At CES 2020, AMD unveiled its new 7nm Ryzen 4000 series of mobile processors, and they are pretty darn impressive. Not only are they fabricated on a 7nm process – making them more power-efficient than Intel’s offerings – the performance level of these new chips are said to be superior too.
The new Ryzen 4000 processors are divided into two categories: 15W and 45W TDP. The former, which are dubbed U-series, will be found in productivity-focused laptops, while the 45W H-series processors are made for gaming notebooks. Notice how AMD’s naming convention matches that of Intel’s equivalent mobile processors.
Let’s start with the 15W chips. As many as five different processors are available across the most affordable Ryzen 3 4300U chip to the highest-end Ryzen 7 4800U. According to AMD, the latter is the first processor in the market to offer an eight-core, 16-thread design for ultraportable laptops.
Performance level of the Ryzen 7 4800U is particularly impressive too. Against the comparable Intel Core i7-1065G7 processor, AMD’s offering is 4% better in single-thread performance, 90% faster in multi-thread tasks, and even the integrated graphics perform 28% better in 3DMark’s Time Spy synthetic benchmark.
As for the Ryzen 4000 series in general, the fact that they’re 7nm chips give them an edge when it comes to power consumption. AMD claims that the new processors are twice as power-efficient compared to their predecessors, which were built on a 12nm process.
And then there are the 45W chips, consisting of the Ryzen 5 4600H, Ryzen 7 4800H, and the Asus-exclusive Ryzen 7 4800HS. Basically, the 4800HS offers similar performance as the 4800H, but in a 35W envelope, making it more power-efficient. However, it’s worth noting that even the regular 4800H’s TDP can be set to 35W, so the difference between the two chips isn’t crystal clear.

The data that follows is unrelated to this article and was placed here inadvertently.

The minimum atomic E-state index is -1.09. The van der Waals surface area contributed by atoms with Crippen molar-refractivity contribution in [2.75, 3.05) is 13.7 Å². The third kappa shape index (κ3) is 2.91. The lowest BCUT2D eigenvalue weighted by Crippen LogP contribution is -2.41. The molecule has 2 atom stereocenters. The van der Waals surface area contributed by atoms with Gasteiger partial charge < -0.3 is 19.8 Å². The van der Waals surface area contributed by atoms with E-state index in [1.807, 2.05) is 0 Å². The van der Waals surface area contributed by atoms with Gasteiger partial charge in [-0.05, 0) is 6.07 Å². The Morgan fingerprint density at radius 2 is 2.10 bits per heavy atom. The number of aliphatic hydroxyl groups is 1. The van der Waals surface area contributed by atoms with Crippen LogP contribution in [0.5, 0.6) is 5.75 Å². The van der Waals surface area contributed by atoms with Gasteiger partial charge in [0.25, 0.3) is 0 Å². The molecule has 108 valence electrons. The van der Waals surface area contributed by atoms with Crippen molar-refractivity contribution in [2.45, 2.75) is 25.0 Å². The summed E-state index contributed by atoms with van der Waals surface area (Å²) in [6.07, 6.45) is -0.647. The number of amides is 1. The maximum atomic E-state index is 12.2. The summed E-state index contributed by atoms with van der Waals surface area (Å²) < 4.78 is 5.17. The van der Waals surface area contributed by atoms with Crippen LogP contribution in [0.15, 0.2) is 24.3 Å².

But what is made clear is Asus’ exclusivity on the Ryzen 7 4800HS processor that’s used in the recently announced Asus ROG Zephyrus G14. The Taiwanese company will be the only manufacturer that can use this particular naming / chip for the first six months. After that, other laptop makers are free to use it.
So how does AMD’s H-series processors compare to Intel’s counterpart? Well, looking at AMD’s own benchmarks, very favourably. The chipmaker compare the Ryzen 7 4800H chip to Intel’s Core i7-9750H processor (which are found in most gaming laptops right now), and the 4800H performs 39% better in 3DMark’s FireStrike Physics test.
Processing power of the Ryzen 7 4800H is said to be better than the Core i7-9750H as well. The former is 5% better in single-thread performance, and it’s also 46% faster in multi-thread tasks. Evidently, the 4800H looks to be a very capable chip, not to mention the fact that it’s also 7nm in size, compared to the 14nm i7-9750H.
Expect laptops featuring AMD’s new Ryzen 4000 processors to hit the market in the next few months. If you’re in the market for a new productivity laptop or gaming machine, you may want to wait for the arrival of notebooks with the new chips – they’re very promising.